Friday, July 19, 2013

Teach your Kids How to Build Good Credit While in College

After graduating from High School, new financial responsibilities become prevalent in a college student’s life. In addition to college choice and preference, classes, grades, staying in contact with friends, and freshman year roommate stresses, the need for thoughtful financial decisions becomes very important. Although it may be foreign to most incoming freshman, college is the very first exposure to important financial decisions in life. These decisions should not be ignored and learning how to organize your finances can become a key driver in your future financial goals. By practicing and developing effective financial habits in college, you will better prepare yourself for larger financial decisions in the long run.

When discussing successful financial habits in college, people tend to avoid suggesting credit cards. Although this can be great advice, it is important to consider the idea that developing a good line of credit in college will be significantly easier to attain while in school. Establishing a good line of credit can be frightening as it is new and foreign to many students, however it becomes much more difficult after college, stressing the importance you understanding how to build good credit. 

Compare Banks

A good first step in the process of building your credit is to compare banks and asses which one best suits your current needs. It can be helpful to pursue banks that offer high interest rates and minimal fees. I would advise comparing all your bank options to find the best savings and checking accounts offered by prospective banks. Depending on the savings and checking accounts you decide to open, you will know if signing up for a credit card is right for you.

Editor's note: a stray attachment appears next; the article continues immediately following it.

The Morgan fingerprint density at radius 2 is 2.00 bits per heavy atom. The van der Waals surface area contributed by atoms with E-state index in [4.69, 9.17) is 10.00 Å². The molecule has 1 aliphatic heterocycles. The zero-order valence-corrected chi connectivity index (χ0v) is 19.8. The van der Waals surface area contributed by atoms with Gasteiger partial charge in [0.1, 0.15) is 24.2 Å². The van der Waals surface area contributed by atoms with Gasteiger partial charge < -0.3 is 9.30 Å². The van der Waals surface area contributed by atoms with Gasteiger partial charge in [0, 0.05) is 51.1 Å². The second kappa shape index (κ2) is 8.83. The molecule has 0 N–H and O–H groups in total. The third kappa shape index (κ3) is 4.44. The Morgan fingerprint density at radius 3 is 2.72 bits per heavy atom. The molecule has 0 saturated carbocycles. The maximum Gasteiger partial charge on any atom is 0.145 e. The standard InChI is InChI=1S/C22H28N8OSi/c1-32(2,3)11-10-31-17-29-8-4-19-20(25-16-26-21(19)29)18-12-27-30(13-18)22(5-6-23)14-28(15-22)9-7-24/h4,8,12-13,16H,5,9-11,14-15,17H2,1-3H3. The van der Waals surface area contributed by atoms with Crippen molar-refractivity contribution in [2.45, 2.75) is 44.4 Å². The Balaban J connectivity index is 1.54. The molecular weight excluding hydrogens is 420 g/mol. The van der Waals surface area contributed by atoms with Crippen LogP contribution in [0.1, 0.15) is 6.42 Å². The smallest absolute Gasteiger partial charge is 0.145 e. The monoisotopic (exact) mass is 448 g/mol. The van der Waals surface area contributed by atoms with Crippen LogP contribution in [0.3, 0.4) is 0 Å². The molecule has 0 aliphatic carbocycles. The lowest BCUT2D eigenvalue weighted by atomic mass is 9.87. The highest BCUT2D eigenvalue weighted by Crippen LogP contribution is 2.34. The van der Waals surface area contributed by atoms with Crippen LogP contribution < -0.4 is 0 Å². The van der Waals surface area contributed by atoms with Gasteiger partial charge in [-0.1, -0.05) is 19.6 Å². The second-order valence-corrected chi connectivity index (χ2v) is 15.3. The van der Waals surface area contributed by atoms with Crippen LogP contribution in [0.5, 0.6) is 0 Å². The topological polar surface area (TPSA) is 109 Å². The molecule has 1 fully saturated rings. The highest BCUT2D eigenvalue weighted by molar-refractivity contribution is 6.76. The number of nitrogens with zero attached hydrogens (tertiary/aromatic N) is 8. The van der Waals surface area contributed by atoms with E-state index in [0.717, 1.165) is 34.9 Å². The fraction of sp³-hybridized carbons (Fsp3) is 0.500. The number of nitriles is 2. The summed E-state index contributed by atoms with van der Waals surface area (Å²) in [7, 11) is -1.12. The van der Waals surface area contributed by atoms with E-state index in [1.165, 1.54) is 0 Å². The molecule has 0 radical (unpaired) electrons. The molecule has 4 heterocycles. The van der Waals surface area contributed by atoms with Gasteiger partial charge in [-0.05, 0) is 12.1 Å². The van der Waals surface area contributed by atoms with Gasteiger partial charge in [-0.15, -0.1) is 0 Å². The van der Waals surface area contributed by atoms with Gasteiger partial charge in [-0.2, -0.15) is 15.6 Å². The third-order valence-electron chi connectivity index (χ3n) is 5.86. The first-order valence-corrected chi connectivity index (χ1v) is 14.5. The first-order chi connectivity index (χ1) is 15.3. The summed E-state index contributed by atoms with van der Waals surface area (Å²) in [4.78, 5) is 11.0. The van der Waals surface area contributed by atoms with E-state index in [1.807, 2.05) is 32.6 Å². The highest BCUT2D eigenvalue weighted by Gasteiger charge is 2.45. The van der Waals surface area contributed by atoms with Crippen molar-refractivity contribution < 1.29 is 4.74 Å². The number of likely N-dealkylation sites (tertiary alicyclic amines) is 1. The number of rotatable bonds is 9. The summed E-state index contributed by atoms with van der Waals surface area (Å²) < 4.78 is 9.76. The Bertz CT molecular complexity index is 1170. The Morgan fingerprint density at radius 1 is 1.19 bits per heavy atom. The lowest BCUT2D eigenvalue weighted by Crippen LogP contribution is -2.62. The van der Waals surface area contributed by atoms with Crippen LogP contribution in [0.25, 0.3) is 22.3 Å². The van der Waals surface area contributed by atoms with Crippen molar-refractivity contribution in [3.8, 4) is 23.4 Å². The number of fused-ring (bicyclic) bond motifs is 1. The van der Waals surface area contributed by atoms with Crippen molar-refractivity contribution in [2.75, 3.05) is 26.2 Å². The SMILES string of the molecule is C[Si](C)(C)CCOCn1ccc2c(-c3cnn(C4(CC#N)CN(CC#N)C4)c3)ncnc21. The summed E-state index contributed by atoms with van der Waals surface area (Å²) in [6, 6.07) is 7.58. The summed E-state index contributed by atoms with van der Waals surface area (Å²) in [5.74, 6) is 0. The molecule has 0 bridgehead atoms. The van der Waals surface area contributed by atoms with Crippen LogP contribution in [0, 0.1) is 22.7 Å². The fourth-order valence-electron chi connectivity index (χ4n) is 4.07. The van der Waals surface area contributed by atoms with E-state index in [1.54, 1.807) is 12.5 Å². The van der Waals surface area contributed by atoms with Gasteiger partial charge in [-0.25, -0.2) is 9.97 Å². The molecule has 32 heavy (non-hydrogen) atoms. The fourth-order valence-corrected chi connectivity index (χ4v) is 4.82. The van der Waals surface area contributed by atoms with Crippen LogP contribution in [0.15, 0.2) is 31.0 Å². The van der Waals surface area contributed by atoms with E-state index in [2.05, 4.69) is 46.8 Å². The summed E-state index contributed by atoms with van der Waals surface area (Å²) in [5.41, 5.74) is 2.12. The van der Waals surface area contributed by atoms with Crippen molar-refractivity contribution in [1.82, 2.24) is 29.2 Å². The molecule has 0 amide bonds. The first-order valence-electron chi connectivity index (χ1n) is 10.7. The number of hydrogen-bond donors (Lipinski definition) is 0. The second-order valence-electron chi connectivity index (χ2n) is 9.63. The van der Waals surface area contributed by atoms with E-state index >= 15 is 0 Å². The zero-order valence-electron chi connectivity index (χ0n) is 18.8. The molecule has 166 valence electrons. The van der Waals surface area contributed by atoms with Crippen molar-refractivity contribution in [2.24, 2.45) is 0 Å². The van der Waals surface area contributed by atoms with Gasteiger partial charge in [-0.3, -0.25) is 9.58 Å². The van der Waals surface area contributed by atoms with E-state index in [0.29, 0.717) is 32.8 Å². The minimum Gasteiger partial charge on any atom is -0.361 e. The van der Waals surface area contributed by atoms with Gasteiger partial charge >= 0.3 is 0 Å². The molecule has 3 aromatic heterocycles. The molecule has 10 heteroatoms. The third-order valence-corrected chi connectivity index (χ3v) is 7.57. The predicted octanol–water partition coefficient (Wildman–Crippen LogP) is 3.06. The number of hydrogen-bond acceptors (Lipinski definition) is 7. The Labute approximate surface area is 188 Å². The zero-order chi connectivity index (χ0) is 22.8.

Select a Credit Card

If you have decided that signing up for a credit card is best for you, it should be noted that there are several potential benefits that you may stand to qualify for. One of the benefits of qualifying for a credit card is the opportunity to receive rewards on the essentials in college such as gas, groceries, or cash back for every dollar spent. When using your credit card at a gas stations, drug store, or restaurant, you can often earn 2x and 3x the rewards. Some cards allow you to receive 5% cash back at any of these locations as well.

It is always recommended to look for a card that has a minimal or no annual fee. Whether you use your card actively or not, you will be charged an annual fee. I would also suggest looking for cards that have low fees and penalties for late payments and overcharging. As a college student, this is the time to get your financials organized and finding a card with low penalty fees will encourage you to make better decisions that will keep you on track with your payment and spending schedule.

The Annual Percentage Rate (APR) is important when looking for the right credit card. APR is the percentage rate that is applied to your unpaid monthly bill and can be based on your current credit history. This can be tremendously risky for students who have never owned a personal credit card or have not been taught by their parents or friends on how to properly handle a credit card and statements. If you have a high interest APR card, and you do not pay your monthly balance in full and on time, the high interest is added to your unpaid bill. In any case, having the lowest APR is the best choice and some cards offer 0% for an introductory period. 


Regardless of your age, whether in college or recent graduates, it is important to build a good credit history. Make sure to account for your spending and make wise purchasing decisions. Creating a consistent payment schedule in order to get organized will help keep your bills inexpensive and in control. By prioritizing your credit and making sure to stay updated with your billing statements will allow you to make larger purchases later in your adult life when seeking a mortgage loan or buying a car. Learning how to build good credit will prove to secure your financial life and make financial decisions in the future much easier and attainable.

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